Wildfire Prevention Package Moves to Both Houses

Aug. 30, 2018

After a heated debate at the State Capitol Tuesday night, a key legislative committee amended SB 901 (Dodd) to address forest management, fire prevention, funding, utility debt management and cost recovery, among other items.

CSAC is supportive of the deal and appreciative of the joint Conference Committee on Wildfire Prevention’s work to come to an agreement. We are advocating for support of the measure as we believe it will protect counties and victims of fires, stabilize rates, and keep our utilities fiscally sound. The bill will move to both houses of the Legislature for a vote on Friday.

“This legislation makes significant progress toward minimizing the risk of future wildfires in California. SB 901 provides a solution that protects victims, enhances the safety of our communities, and ensures stability for utilities and ratepayers. It’s a prime example of what can be accomplished when we work together to find solutions to the major issues facing our state,” stated Graham Knaus, CSAC Executive Director. “We applaud the Conference Committee for crafting this comprehensive package and taking this bold step forward in wildfire prevention and safety.”

Key elements of the package include:

  • Legal Protections: No changes to inverse condemnation.
  • Funding: $1 billion over the next five years from the Greenhouse Gas Reduction Fund (GGRF) for improved forest management and fire prevention programs.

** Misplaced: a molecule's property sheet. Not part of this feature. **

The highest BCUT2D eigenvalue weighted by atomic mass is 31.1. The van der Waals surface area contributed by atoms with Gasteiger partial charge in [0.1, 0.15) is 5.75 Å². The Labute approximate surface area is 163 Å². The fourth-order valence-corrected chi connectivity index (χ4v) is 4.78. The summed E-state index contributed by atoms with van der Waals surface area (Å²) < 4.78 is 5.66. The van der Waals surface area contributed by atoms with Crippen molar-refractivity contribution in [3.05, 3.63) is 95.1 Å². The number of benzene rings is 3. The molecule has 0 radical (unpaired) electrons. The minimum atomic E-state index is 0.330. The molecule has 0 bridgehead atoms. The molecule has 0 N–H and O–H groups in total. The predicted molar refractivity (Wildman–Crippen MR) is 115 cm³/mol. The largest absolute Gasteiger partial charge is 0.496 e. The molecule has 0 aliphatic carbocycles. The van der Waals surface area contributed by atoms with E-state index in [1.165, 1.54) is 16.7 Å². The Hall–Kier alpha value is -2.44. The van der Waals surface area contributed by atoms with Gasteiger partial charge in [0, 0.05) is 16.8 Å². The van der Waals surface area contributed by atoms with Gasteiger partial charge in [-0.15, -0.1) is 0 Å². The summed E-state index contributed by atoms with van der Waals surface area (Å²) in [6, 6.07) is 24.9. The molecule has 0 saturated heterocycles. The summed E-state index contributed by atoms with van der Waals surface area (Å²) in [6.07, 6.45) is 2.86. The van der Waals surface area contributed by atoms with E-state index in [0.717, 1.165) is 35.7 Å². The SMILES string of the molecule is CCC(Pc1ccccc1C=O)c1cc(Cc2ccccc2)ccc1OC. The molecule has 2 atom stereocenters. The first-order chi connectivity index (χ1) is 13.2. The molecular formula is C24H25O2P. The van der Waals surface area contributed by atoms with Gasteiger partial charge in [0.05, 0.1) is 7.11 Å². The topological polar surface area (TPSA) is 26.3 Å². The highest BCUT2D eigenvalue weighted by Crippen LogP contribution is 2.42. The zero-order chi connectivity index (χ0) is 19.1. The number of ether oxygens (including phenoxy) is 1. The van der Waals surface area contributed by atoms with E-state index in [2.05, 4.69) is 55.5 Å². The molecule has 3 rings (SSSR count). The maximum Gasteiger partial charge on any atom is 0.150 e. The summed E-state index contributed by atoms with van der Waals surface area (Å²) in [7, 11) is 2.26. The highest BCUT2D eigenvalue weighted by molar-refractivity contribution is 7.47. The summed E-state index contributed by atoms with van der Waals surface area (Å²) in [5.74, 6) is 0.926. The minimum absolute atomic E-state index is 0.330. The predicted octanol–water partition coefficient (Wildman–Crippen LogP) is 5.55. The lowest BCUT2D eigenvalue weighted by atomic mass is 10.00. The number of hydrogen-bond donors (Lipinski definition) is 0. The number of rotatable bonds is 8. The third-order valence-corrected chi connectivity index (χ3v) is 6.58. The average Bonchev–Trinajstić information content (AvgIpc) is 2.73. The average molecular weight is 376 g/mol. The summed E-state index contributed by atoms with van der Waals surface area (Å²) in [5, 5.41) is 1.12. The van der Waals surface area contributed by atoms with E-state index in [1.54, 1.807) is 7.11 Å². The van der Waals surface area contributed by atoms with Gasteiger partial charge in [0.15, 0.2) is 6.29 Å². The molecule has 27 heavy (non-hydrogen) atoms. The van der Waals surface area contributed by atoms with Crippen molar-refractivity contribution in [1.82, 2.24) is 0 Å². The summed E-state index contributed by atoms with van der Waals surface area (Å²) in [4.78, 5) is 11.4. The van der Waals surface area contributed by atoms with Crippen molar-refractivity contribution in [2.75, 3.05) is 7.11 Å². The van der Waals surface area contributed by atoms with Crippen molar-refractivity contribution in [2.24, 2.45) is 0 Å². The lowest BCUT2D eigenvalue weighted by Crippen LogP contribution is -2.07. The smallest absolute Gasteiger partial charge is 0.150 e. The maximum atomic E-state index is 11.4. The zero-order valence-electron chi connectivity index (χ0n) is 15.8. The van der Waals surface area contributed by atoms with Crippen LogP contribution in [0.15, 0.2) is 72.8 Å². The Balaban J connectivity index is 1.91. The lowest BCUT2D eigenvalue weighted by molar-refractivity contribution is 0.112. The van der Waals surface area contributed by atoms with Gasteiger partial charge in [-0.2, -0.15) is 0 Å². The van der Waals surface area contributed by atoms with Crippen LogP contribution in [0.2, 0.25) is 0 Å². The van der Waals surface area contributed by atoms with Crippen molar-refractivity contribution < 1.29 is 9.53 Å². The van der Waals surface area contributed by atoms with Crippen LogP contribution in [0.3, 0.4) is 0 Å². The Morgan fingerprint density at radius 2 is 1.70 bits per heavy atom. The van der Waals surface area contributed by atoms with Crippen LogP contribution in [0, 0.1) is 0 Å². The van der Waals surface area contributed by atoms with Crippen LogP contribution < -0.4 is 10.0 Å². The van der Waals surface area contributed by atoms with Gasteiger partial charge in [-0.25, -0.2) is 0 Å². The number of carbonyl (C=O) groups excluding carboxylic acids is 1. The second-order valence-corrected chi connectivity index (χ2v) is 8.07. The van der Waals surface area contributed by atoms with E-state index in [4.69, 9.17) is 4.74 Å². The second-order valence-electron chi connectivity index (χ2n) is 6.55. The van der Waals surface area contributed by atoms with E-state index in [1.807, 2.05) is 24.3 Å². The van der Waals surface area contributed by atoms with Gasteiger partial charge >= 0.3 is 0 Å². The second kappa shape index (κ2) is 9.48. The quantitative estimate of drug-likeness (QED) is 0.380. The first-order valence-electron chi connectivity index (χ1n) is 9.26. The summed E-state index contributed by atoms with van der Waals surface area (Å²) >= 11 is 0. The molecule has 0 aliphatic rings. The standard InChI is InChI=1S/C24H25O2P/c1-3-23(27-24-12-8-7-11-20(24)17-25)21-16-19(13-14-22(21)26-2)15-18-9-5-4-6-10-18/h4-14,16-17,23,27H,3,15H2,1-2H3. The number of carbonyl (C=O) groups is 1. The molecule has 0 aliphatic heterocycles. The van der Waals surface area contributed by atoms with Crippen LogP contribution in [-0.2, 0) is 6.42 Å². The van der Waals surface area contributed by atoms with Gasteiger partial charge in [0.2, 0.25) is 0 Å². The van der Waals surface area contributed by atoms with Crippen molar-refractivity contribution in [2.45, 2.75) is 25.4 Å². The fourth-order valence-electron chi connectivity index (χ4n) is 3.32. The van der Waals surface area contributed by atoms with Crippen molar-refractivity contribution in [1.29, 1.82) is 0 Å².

• Mutual Aid & Improved Utility Safety Plans: Allows for the advanced placement of firefighting resources and increased safety standards and planning requirements for utilities.
  • Forest Management and Regulatory Streamlining: A comprehensive streamlining of regulations for landscape and forestry management practices that will enhance and support fire-prevention activities such as thinning, prescribed burns and fuel reduction on federal lands.
  • 2017 Wildfire Cost Sharing: The bill does not change the current reasonableness standard for cost recovery at the PUC. It will require utilities to pay for negligent behavior, to the extent they can afford to do so without impacting ratepayers or their ability to provide service. The bill includes a financial stress test to determine how much debt shareholders can afford, before any impact to ratepayers will be determined. The bill also allows utilities to bond out their liability debt, minimizing ratepayer costs by spreading out repayment over long periods of time; helping to keep utilities financially solvent.
  • Future Wildfire Cost Recovery: For fires after January 2019, utilities would have their share of fault determined by the PUC using a number of factors, including climate. The PUC may allow utilities to recover costs from ratepayers if its actions in managing its systems were considered reasonable, but does not require them to do so.
  • Executive Compensation: Restricts executive compensation to be derived from shareholders, not ratepayers.
  • Commission on Wildfire Cost Recovery: Creates a commission in the Governor’s Office of Planning and Research to consider methods of socializing the costs from wildfires.

For a more detailed write up of SB 901 click here.

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